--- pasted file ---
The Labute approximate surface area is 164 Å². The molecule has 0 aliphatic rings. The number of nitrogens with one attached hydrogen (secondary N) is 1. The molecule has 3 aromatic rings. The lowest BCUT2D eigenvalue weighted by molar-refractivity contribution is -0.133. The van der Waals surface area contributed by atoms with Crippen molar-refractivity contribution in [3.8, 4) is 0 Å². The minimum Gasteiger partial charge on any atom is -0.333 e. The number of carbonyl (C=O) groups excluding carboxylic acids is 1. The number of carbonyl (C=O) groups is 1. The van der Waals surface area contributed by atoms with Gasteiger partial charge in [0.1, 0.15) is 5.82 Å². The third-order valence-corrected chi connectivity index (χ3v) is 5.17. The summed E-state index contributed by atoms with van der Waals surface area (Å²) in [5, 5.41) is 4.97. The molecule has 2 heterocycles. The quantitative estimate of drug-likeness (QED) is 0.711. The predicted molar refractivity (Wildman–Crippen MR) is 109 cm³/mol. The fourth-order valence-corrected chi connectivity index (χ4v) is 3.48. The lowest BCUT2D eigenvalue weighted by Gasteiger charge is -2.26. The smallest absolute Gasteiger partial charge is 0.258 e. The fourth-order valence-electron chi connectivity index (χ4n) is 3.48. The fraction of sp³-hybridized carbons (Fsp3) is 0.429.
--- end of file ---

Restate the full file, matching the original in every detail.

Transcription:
The Labute approximate surface area is 164 Å². The molecule has 0 aliphatic rings. The number of nitrogens with one attached hydrogen (secondary N) is 1. The molecule has 3 aromatic rings. The lowest BCUT2D eigenvalue weighted by molar-refractivity contribution is -0.133. The van der Waals surface area contributed by atoms with Crippen molar-refractivity contribution in [3.8, 4) is 0 Å². The minimum Gasteiger partial charge on any atom is -0.333 e. The number of carbonyl (C=O) groups excluding carboxylic acids is 1. The number of carbonyl (C=O) groups is 1. The van der Waals surface area contributed by atoms with Gasteiger partial charge in [0.1, 0.15) is 5.82 Å². The third-order valence-corrected chi connectivity index (χ3v) is 5.17. The summed E-state index contributed by atoms with van der Waals surface area (Å²) in [5, 5.41) is 4.97. The molecule has 2 heterocycles. The quantitative estimate of drug-likeness (QED) is 0.711. The predicted molar refractivity (Wildman–Crippen MR) is 109 cm³/mol. The fourth-order valence-corrected chi connectivity index (χ4v) is 3.48. The lowest BCUT2D eigenvalue weighted by Gasteiger charge is -2.26. The smallest absolute Gasteiger partial charge is 0.258 e. The fourth-order valence-electron chi connectivity index (χ4n) is 3.48. The fraction of sp³-hybridized carbons (Fsp3) is 0.429.